2024-07-15 7:18 PM

Press Pass: The Karma Killers

THE KARMA KILLERS. (Photo: Meredith Truax)
THE KARMA KILLERS. (Photo: Meredith Truax)

In the almost year since The Karma Killers signed to Island Records, the band has delivered their genre-blending sound, dubbed by them as “night pop,” around the country. And this Sunday, Oct. 4, they’re bringing it to The Pinch in Washington, D.C.

“Shows have been going pretty sweet,” said The Karma Killers frontman Micky James. “We’re back in the club circuit, which is really rad. We love that. It’s been going good.

“It’s kinda like we put this tour together ourselves, so we’re hitting new spots, new cities, meeting new kids, so I can’t complain. It’s great. It’s a lot of fun.” Before going on their own, self-organized run of shows, The Karma Killers were on the bill of the 21st Annual Vans Warped Tour. Warped Tour founder Kevin Lyman said in Entertainment Weekly earlier this year that the group “has some really cool songs” and that it could be “happening for them by the end of the summer.”

Also, the group has had the song “Go Go,” an energetic romp over which James sings an ode to rock n’ roll written as a cento, was used on television in the reality series “Big Brother,” on ESPN and FOX Sports’ “Major League Soccer,” and in spots for FOX’s upcoming sitcom “Grandfathered” and legal comedy series “The Grinder.” And they’ve released videos for two other songs – “Domino” and “Coming of Age” – from their five-song debut EP, Strange Therapy, which was released in June.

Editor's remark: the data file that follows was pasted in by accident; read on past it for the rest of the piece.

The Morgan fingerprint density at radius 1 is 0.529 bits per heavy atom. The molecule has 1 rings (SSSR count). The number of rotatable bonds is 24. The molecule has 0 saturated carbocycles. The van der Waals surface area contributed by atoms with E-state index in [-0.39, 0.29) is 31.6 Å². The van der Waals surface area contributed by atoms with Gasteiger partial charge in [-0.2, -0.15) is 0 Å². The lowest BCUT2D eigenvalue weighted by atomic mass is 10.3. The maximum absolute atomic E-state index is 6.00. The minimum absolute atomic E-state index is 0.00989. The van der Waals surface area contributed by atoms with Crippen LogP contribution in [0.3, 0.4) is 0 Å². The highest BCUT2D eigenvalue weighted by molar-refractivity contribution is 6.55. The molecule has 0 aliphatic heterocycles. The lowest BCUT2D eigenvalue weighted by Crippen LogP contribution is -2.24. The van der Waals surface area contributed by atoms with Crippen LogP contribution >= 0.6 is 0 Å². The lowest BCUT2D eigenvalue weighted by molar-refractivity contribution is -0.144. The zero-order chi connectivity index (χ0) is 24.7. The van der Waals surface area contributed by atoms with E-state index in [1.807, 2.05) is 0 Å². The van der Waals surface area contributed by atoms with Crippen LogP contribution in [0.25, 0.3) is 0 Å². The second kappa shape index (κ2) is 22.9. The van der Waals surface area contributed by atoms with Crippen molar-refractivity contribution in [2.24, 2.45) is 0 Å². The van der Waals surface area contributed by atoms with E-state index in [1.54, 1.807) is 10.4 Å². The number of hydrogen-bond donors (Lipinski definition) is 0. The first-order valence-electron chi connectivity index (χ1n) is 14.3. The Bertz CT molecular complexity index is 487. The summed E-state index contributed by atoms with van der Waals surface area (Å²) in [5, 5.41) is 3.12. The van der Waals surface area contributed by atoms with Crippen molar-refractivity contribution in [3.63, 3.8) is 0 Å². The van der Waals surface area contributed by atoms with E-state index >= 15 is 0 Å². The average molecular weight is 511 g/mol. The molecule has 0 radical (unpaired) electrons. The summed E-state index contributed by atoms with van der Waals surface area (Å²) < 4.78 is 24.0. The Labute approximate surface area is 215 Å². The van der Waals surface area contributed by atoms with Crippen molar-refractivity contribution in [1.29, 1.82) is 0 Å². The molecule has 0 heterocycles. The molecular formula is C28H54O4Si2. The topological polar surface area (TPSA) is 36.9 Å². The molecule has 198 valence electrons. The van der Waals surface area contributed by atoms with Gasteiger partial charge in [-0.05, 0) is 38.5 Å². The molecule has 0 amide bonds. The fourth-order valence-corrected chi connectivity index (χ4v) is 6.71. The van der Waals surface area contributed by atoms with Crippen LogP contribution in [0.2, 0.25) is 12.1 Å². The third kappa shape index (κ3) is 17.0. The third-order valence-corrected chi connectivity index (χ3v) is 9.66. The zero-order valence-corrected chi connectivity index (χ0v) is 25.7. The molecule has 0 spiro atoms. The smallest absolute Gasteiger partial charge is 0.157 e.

But James, who spoke to the News-Press from Jack White’s Third Man Records in Nashville, tried to keep the group’s buzz over the past year in perspective, saying he wouldn’t call what’s been happening for them success, but “accomplishment.”

“It’s been fantastic. Signing to Island, the first tour and we put out an EP that we’ve worked on for so long,” James said. “And I feel like that was one of the biggest accomplishments because we’ve been working on that for years and that’s like developing ourselves.”

He said that working on what became Strange Therapy for so long made the group better songwriters, helped them find their sound, which is a unique blend of punk, new wave, soul, classic rock and even pop rap, and their identity as a group. “Before we didn’t have an identity, we were just trying to find it,” James said.

Arguably the biggest part of the group’s identity, their name, actually came about rather casually shortly after they formed. James said that the group’s guitarist/vocalist Billy Stevens came up with the name “Karma Killers” and James added a “The” to the name in order to “make it sound more official.”

And now, a few years later, The Karma Killers are touring, identity and sound in tow, to support the first record.

“It was the biggest relief, when we got to put that out finally,” James said. “Because it’s all about the music, so finally getting to release [an expression of] who we are and what we’ve been working on, that was exhilarating.”

The group has already begun working on their full-length debut, though James said that they are far off from a release date or even album title.

But the main focus for the group right now is their tour, on which they’ll support the U.K. group The Struts on a few dates, including on at The Rock and Roll Hotel in Washington, D.C. on Oct. 21.

“It’s gonna be sick,” James said. “I think it’s gonna be a good package, a good bill. There’s gonna be a lot of rock n’ roll that night. It’s gonna be kick ass. I can’t wait.”

• For more information about The Karma Killers, visit thekarmakillers.com.





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